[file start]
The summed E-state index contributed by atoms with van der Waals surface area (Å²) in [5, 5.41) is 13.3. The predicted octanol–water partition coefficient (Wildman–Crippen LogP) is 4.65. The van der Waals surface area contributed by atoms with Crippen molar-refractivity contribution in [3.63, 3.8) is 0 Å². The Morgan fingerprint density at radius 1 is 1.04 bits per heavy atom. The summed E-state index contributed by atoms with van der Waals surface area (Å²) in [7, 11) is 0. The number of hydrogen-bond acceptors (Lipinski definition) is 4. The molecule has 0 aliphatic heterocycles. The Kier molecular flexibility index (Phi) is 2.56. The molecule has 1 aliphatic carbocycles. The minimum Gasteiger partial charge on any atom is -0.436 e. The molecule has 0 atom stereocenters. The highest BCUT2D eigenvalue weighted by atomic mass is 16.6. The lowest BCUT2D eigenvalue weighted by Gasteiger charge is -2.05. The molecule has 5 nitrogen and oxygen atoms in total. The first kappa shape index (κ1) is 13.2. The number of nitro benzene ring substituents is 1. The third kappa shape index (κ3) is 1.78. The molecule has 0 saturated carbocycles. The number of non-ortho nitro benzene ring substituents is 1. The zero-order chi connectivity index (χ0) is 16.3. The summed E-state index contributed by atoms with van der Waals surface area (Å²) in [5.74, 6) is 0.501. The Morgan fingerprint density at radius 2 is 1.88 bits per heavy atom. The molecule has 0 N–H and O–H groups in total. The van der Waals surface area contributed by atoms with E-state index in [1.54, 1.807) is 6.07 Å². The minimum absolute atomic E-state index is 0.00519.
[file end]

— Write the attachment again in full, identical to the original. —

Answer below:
The summed E-state index contributed by atoms with van der Waals surface area (Å²) in [5, 5.41) is 13.3. The predicted octanol–water partition coefficient (Wildman–Crippen LogP) is 4.65. The van der Waals surface area contributed by atoms with Crippen molar-refractivity contribution in [3.63, 3.8) is 0 Å². The Morgan fingerprint density at radius 1 is 1.04 bits per heavy atom. The summed E-state index contributed by atoms with van der Waals surface area (Å²) in [7, 11) is 0. The number of hydrogen-bond acceptors (Lipinski definition) is 4. The molecule has 0 aliphatic heterocycles. The Kier molecular flexibility index (Phi) is 2.56. The molecule has 1 aliphatic carbocycles. The minimum Gasteiger partial charge on any atom is -0.436 e. The molecule has 0 atom stereocenters. The highest BCUT2D eigenvalue weighted by atomic mass is 16.6. The lowest BCUT2D eigenvalue weighted by Gasteiger charge is -2.05. The molecule has 5 nitrogen and oxygen atoms in total. The first kappa shape index (κ1) is 13.2. The number of nitro benzene ring substituents is 1. The third kappa shape index (κ3) is 1.78. The molecule has 0 saturated carbocycles. The number of non-ortho nitro benzene ring substituents is 1. The zero-order chi connectivity index (χ0) is 16.3. The summed E-state index contributed by atoms with van der Waals surface area (Å²) in [5.74, 6) is 0.501. The Morgan fingerprint density at radius 2 is 1.88 bits per heavy atom. The molecule has 0 N–H and O–H groups in total. The van der Waals surface area contributed by atoms with E-state index in [1.54, 1.807) is 6.07 Å². The minimum absolute atomic E-state index is 0.00519.